If you’re interested in helping you can contact office@nzcms.org.nz or visit World Vision’s website.

Connect, Discover and Respond

Posted on

I’ve been known as a coffee aficionado (read: addict) for a few years now. I will drink instant coffee on the rare occasion where it would be rude to refuse hospitality, but I can usually be found at my desk by about 8:30am sipping on freshly brewed java, or beginning any roadtrip with a stop for a latte. However, I realised a couple of years ago that my coffee history is blemished in the eyes of coffee purists.

My dirty secret?

I worked as a barista at Starbucks for four years while I was a somewhat-broke undergraduate student. In the New Zealand coffee scene, Starbucks probably ranks somewhere above Wild Bean and McCafe, but is definitely sneered at by those who like to purchase their soy flat white from the local organic hipster roastery.

People who love their local café often hate on Starbucks because of its sameness. It’s why you can walk into stores in Nelson, Sydney and New York, and they all have a similar vibe. This doesn’t happen by accident. Although the décor, the uniform and the menu options are always similar, baristas have also been thoroughly trained – indoctrination might not be too strong a word – into the all-important Starbucks culture. The two hundred and fifty page training manual doesn’t only teach you how to correctly apply caramel sauce to a caramel macchiato (a single-drizzle crosshatch followed by a double-drizzle circle, in case you were wondering), but also about how to be Starbucks.

Baristas are taught five ‘green apron’ behaviours – be welcoming, genuine, knowledgeable, considerate, and involved. These are followed up by other customer service techniques, such as to ‘Connect, Discover and Respond’ – greet your customer and connect with them, discover something about them, and respond accordingly. I worked under fun shift supervisors, who would facetiously singsong this to me as they walked past, but I hated the sense that my interaction with people had to be moulded to this three point list.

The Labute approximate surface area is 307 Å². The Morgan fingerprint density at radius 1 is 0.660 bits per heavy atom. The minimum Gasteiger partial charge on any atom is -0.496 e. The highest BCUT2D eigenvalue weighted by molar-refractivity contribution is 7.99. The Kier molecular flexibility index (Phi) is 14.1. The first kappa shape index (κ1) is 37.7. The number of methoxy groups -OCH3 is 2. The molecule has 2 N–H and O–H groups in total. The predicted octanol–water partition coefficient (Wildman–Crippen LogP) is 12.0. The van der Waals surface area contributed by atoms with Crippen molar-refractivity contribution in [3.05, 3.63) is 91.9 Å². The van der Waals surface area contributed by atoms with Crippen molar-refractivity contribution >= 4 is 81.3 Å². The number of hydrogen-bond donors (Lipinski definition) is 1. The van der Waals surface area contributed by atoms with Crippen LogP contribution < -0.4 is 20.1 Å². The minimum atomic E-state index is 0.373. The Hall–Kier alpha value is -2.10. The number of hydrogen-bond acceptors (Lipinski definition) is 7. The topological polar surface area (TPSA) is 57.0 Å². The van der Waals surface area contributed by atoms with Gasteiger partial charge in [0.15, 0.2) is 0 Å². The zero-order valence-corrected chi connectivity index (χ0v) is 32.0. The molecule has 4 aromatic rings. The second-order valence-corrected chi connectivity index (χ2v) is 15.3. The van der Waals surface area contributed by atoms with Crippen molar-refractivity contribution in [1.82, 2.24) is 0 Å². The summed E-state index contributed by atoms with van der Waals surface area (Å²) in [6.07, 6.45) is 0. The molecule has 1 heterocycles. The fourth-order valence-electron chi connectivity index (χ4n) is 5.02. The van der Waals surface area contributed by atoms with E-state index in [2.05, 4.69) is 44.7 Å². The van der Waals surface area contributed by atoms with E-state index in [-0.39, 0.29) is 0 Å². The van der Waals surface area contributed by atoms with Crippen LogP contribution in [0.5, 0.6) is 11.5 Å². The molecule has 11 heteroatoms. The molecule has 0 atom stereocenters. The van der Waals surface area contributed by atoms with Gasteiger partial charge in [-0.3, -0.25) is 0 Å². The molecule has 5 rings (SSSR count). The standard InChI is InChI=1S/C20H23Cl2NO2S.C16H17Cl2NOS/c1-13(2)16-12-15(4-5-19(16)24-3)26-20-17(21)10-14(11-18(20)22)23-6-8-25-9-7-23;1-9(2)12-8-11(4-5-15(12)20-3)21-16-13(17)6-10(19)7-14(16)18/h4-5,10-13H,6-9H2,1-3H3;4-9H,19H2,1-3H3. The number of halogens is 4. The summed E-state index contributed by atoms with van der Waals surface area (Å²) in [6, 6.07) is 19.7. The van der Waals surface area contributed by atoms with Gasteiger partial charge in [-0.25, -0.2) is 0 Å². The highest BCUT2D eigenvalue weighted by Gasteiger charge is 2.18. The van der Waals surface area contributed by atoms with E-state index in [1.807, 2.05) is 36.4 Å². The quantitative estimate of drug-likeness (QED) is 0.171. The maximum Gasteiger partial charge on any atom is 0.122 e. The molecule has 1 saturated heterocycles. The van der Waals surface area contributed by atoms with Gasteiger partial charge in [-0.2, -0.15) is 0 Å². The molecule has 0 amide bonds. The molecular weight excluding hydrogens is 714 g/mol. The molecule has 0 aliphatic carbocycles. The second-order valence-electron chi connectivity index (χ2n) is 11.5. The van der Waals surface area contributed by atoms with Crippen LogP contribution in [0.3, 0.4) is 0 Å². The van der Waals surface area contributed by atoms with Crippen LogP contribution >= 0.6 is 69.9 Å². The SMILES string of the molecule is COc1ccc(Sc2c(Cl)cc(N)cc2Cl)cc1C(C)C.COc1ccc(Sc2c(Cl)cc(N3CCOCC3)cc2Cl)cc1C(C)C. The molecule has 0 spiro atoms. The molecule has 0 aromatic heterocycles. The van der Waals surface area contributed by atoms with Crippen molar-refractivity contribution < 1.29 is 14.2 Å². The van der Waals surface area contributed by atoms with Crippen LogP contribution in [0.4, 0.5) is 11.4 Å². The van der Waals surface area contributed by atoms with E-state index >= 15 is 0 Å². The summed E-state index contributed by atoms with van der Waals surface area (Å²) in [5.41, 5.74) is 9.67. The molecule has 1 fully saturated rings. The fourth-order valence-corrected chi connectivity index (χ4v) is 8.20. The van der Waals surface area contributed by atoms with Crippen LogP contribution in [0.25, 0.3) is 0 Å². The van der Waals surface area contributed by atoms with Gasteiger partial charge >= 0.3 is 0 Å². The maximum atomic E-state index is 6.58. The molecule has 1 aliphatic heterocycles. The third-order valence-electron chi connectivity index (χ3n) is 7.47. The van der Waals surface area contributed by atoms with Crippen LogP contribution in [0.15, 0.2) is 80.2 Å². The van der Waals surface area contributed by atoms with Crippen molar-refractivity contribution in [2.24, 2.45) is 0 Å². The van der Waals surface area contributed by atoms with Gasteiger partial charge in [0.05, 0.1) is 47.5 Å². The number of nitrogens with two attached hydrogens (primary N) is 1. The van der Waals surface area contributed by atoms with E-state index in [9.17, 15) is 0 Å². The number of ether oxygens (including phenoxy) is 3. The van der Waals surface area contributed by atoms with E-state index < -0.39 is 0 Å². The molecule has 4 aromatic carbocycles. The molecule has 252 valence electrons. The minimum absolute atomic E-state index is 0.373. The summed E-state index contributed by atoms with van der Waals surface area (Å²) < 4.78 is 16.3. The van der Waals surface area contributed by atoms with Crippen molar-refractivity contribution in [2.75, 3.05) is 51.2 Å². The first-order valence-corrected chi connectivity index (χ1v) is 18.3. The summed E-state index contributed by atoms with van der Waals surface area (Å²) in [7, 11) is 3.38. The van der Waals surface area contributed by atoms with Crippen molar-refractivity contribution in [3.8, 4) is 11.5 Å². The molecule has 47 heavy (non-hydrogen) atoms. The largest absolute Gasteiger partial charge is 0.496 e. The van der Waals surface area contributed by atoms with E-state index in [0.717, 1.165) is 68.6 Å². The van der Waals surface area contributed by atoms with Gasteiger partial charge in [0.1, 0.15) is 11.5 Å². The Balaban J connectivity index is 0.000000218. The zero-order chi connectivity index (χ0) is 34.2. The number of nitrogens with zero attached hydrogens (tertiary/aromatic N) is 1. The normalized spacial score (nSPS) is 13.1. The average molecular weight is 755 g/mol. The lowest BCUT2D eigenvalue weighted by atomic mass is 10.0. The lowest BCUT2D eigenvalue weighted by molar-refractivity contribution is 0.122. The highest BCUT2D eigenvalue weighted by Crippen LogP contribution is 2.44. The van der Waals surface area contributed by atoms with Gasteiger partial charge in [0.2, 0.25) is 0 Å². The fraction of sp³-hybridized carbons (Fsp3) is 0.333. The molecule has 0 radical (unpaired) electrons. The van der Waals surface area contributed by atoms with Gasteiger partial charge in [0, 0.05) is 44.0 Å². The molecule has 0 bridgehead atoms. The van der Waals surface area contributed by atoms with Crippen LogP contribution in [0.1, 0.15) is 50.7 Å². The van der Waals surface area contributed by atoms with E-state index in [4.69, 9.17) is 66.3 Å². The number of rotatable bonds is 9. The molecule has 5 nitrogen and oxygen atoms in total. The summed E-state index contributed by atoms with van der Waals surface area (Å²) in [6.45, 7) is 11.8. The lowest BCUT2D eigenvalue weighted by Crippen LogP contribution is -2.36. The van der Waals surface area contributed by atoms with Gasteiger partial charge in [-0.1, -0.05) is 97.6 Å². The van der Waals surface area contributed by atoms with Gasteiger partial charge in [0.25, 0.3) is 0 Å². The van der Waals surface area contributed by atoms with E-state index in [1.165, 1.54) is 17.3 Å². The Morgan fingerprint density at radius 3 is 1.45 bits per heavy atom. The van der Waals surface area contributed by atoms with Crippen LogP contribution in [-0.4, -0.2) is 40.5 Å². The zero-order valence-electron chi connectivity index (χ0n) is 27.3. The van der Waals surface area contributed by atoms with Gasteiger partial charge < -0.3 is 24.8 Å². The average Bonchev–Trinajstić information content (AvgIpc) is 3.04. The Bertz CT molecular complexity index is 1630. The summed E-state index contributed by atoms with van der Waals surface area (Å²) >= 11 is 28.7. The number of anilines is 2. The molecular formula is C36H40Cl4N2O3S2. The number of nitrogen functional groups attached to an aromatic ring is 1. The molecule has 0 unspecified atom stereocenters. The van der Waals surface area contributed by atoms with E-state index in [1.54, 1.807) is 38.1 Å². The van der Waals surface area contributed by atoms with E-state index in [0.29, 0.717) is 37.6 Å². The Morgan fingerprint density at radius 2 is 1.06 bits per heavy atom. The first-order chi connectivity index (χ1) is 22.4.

It did work though – apparently, people feel safe telling their barista confidential news, like the customer who told me she was pregnant but hadn’t told her partner or her children yet.  Someone at Starbucks headquarters has been very smart and has caught onto an important principle – if people feel like they belong, are valued and are wanted, they’ll keep coming back (and, most importantly for Starbucks, spending money). The company plays on human emotional needs in order to keep their profits increasing.

So what does this all have to do with mission? Over the years, I’ve been in hundreds, if not thousands, of church services where people have been invited to raise their hands to signal that they want to become a follower of Jesus. It’s great when people genuinely respond, and not so great when it becomes a bit of a social-pressure scenario. What I’ve noticed tends to happen, however, is when people wave their hand in the air without having some sort of personal connection to the community, they’re a lot less likely to continue attending church. The ones who keep coming back are those who are welcomed and embraced as the glorious and creative individuals that they are, into the messy and diverse family of God – they know that they are wanted and that they genuinely belong.

Have a think about how this might apply to you, or affect how we think about missions and evangelism in our local churches? My suspicion is that our first question should never be ‘Are you a Christian’, but something more along the lines of ‘What’s been happening for you lately?’ It might mean being a bit less focused on the moment of decision… and more committed to walking it out together for the rest of our lives.



How do you feel discovering that the friendly barista from Starbucks is simply following a careful marketing strategy to make you buy more coffee? Why is that? What difference should this make for us when we talk to others about our faith?


Find an opportunity this week to Connect, Discover and Respond. Kate’s question is a good starting point: ‘What’s been happening for you lately?’